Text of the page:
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Wednesday February 2, 2022

Her Honor Mentoring program inspires students

Students Kristy Gonzales, a senior at White Plains High School, and Misbah Nunir, a senior at New Rochelle High School met in the Nursing Assistant program at the Southern Westchester BOCES’ Center for Career Services. They aspire to become nurses. They soon found that they had more in common than they initially thought. The two have joined the Her Honor Mentoring program and found it a positive experience full of good advice for their futures. 

Her Honor Mentoring was founded in 2006 by Judith Sheindlin, best known as “Judge Judy,” and her daughter Nicole Sheindlin with the mission of “provid[ing] unique learning opportunities and resources for young women.” The organization partnered with Westchester County’s Office for Women and assigns accepted high school girls a female mentor(s) across a wide spectrum of industries. Due to COVID-19, participants have been meeting virtually, often weekly, for conversations with their mentors. 

“Her Honor Mentoring is for us to explore our career options, decide on future plans and learn professional skills,” Kristy said. “I was interested in talking to people about my college planning. When you register, they ask you about your plans, your personality, and your career goals. Based on your responses they match you with a mentor.” 

Kristy was assigned two female mentors who work in the Montefiore Medical Center in the Bronx.  

Misbah’s guidance counselor introduced her to the mentoring program. As she was working on her college essays, she knew that it would be advantageous to be part of clubs or other activities, so she decided to apply. 

“I didn’t know much about it, but I was willing to give it a try,” said Misbah. “I felt really comfortable after first meeting my mentor. It’s a space for me where I can talk about anything. I do receive a lot of guidance. It feels like our own little community.”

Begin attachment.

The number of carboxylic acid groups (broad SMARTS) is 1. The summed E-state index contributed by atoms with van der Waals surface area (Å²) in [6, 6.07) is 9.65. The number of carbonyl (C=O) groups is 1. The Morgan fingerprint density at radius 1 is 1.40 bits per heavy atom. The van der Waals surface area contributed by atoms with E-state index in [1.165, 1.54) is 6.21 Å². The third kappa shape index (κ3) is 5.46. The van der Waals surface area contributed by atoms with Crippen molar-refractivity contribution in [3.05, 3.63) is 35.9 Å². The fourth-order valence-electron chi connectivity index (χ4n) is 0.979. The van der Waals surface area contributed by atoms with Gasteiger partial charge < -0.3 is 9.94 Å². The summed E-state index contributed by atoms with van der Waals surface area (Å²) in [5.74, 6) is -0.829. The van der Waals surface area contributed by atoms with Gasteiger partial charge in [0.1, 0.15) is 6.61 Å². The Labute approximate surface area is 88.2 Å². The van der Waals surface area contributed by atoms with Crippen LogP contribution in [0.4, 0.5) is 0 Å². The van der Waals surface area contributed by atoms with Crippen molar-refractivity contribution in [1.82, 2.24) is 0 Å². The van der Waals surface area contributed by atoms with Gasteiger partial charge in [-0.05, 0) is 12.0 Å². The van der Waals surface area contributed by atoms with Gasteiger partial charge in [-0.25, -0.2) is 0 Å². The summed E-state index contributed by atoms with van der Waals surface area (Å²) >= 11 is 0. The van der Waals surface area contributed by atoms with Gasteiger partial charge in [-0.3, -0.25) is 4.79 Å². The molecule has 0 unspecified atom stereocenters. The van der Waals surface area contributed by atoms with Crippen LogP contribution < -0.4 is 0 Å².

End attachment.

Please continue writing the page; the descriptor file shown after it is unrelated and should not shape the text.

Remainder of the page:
Misbah was paired with an experienced nurse who is a director at a nursing home in her hometown. They often discuss the general state of healthcare; Misbah’s mentor offered her an opportunity to work at her facility once she becomes a certified nursing assistant. 

“She’s helped me with my college application process, finding nursing schools, filling out applications, and applying for financial aid,” Misbah said. 

Misbah has applied to several schools and has SUNY Binghamton and SUNY Stonybrook at the top of her list. 

Both Kristy and Misbah said that they have discussed several topics with their mentors, including finances, budgeting, and what a debit card is. They have also talked about how to obtain a work-life balance and the importance of finding leisure time.  

“It’s really helpful for me working one-on-one,” Kristy said.  

“Since I was younger, I always knew I would work in the medical field,” Kristy said. “Science is interesting to me, I wanted to learn how to combine science and medicine. Medicine is always changing. You can always figure out a way to help someone.” 

Since Misbah, was a toddler, it was her goal to study nursing. Several of her family members work in the medical field, including her brother who is a doctor. He often talked about his medical school experiences and even allowed his sister to shadow him when he got a job. 

“I always just wanted to be a part of it,” Misbah said.

Kristy is a first-generation immigrant and will be the first in her family to attend college. She has been accepted to Pace University, Manhattanville College, and SUNY Stony Brook.  

“I feel more part of my community,” she said. “I’m talking to people who have had the same experience as me. My mentors are also first-generation immigrants and the first in their families to go to college. It’s a safe space to talk to them.” 

Although Kristy and Misbah are both in the Nursing Assistant program at BOCES, Kristy said it is also nice to know someone else in the Her Honor Mentoring program. Kristy encouraged other high school students to investigate the program. 

“Find out as much as you can,” she said. “It’s worthwhile because they really care about your future. My mentors were super considerate and nice. You feel you can always go to them.” 

Kristy and Misbah were asked to create a presentation about the Her Honor Mentoring program to share with their fellow nursing assistant classmates.  

“With the program, I figured out more of what I wanted to do,” Kristy said. “It made me feel it was OK to not know. Now there is a plan.”